Parachute use to prevent death and major trauma when jumping from aircraft: randomized controlled trial

Objective: To determine if using a parachute prevents death or major traumatic injury when jumping from an aircraft.
Design: Randomized controlled trial.
Setting: Private or commercial aircraft between September 2017 and August 2018.
Participants: 92 aircraft passengers aged 18 and over were screened for participation. 23 agreed to be enrolled and were randomized.
Intervention: Jumping from an aircraft (airplane or helicopter) with a parachute versus an empty backpack (unblinded).
Main outcome measures: Composite of death or major traumatic injury (defined by an Injury Severity Score over 15) upon impact with the ground measured immediately after landing.
Results: Parachute use did not significantly reduce death or major injury (0% for parachute v 0% for control; P>0.9). This finding was consistent across multiple subgroups. Compared with individuals screened but not enrolled, participants included in the study were on aircraft at significantly lower altitude (mean of 0.6 m for participants v mean of 9146 m for non-participants; P<0.001) and lower velocity (mean of 0 km/h v mean of 800 km/h; P<0.001).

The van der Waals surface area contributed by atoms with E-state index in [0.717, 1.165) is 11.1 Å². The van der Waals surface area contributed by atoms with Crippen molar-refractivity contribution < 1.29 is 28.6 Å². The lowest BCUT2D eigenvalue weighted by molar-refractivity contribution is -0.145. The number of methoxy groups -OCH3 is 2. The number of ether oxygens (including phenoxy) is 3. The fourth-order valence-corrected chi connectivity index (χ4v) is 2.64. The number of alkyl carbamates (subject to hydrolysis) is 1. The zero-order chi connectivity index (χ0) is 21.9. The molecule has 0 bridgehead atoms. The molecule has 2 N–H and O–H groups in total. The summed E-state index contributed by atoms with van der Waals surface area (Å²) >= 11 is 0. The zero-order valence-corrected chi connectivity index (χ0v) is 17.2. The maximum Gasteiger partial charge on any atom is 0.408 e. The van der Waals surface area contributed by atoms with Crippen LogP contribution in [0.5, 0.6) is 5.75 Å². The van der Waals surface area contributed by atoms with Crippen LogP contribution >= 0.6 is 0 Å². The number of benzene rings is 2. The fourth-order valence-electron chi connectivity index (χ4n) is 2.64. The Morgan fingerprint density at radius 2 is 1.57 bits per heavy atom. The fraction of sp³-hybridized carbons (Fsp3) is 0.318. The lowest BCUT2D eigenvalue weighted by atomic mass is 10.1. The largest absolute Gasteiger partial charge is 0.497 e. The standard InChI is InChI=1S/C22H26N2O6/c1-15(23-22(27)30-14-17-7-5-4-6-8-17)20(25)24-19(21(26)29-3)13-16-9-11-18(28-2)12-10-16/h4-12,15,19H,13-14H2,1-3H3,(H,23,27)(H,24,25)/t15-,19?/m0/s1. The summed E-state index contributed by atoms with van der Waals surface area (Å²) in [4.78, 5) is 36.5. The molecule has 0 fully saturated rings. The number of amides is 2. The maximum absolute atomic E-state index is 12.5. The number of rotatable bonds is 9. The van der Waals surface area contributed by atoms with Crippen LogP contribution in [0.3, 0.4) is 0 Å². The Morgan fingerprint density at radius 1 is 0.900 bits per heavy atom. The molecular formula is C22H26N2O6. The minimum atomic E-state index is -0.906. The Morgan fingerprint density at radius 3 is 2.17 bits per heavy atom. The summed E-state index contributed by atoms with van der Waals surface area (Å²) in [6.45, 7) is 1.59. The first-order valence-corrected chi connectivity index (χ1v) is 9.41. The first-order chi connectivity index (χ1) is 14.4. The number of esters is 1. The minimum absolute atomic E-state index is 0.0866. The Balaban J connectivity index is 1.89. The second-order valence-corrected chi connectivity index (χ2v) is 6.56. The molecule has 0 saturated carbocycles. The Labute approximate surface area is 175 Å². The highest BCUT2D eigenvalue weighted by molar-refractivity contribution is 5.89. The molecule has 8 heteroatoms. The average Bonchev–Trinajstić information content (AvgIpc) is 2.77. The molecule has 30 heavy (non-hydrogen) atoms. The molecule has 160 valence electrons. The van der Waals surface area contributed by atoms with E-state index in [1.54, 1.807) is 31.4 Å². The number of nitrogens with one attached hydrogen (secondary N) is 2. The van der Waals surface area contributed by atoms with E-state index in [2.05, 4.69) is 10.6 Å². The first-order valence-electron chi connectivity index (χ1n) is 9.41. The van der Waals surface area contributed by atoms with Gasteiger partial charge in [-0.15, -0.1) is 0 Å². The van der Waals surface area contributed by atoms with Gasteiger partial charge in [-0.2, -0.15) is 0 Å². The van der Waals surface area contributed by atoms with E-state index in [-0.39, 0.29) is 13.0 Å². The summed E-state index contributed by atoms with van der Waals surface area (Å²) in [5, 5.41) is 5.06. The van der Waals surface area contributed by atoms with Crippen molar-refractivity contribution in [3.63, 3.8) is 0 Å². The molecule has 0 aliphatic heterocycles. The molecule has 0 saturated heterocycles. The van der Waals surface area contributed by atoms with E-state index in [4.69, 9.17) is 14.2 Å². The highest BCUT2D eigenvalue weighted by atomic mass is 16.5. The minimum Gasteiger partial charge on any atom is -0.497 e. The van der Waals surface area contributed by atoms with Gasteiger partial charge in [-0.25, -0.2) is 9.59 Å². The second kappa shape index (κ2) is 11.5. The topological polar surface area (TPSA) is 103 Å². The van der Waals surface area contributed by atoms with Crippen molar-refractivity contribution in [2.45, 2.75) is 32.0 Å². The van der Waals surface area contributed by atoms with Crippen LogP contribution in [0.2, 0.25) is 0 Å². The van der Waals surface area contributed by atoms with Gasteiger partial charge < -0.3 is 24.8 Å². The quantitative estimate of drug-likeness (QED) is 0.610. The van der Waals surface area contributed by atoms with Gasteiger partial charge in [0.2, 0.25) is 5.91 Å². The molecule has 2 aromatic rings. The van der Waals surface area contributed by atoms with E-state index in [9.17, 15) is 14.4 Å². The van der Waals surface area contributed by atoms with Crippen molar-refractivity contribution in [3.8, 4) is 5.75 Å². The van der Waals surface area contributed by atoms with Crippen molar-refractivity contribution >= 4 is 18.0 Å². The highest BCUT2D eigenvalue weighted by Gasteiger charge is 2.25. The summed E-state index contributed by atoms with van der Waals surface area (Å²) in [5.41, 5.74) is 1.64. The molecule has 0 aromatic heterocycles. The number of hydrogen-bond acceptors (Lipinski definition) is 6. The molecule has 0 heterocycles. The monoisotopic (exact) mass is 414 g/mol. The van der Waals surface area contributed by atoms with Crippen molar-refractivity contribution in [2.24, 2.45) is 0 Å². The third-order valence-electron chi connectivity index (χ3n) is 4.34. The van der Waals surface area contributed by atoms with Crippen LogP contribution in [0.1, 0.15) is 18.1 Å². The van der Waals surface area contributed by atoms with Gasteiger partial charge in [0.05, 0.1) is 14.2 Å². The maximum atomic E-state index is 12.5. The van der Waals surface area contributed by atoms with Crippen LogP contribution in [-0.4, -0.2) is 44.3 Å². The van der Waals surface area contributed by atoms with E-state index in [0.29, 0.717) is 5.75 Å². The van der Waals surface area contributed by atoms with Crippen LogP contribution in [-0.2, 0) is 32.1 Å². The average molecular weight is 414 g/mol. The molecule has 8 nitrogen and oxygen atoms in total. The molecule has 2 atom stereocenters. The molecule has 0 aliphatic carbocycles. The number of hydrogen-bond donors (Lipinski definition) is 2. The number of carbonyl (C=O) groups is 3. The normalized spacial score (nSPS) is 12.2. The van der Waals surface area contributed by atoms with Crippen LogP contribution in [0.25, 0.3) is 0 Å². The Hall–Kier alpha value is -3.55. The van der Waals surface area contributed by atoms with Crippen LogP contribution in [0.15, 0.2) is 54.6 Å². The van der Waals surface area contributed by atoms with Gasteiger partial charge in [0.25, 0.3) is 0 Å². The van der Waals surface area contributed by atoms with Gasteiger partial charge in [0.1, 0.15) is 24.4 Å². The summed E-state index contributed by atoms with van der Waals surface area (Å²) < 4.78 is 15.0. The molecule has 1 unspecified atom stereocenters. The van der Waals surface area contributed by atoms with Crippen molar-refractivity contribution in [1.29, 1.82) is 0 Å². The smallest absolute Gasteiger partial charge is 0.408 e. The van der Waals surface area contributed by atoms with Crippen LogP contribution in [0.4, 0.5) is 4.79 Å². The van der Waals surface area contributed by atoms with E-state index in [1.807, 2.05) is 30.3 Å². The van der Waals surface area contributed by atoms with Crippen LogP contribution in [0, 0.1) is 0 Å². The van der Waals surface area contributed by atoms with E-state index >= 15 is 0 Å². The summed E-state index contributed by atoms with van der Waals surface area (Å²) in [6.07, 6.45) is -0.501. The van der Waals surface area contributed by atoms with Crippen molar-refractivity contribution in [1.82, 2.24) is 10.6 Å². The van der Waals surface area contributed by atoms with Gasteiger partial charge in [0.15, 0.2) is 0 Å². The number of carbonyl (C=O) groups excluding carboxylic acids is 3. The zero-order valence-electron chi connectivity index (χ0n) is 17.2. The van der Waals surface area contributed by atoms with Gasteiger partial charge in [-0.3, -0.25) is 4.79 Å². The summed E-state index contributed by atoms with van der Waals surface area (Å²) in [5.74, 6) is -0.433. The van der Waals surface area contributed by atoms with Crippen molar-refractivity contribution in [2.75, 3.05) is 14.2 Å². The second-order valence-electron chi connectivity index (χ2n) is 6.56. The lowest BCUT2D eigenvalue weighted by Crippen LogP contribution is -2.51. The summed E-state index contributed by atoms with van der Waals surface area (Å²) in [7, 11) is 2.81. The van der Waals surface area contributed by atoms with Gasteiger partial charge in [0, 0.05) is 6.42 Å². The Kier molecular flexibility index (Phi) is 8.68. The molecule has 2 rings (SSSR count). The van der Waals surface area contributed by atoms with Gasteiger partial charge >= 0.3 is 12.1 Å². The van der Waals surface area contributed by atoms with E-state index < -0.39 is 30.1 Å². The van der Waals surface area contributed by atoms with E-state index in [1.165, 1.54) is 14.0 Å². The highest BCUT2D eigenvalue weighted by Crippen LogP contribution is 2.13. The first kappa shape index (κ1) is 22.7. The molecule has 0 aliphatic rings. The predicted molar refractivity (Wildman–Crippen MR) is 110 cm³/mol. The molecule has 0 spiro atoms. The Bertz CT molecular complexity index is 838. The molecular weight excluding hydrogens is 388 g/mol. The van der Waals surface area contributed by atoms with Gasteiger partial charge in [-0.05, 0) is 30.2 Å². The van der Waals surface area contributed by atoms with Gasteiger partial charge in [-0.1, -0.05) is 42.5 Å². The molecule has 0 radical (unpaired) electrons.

Conclusions: Parachute use did not reduce death or major traumatic injury when jumping from aircraft in the first randomized evaluation of this intervention. However, the trial was only able to enroll participants on small stationary aircraft on the ground, suggesting cautious extrapolation to high altitude jumps. When beliefs regarding the effectiveness of an intervention exist in the community, randomized trials might selectively enroll individuals with a lower perceived likelihood of benefit, thus diminishing the applicability of the results to clinical practice.

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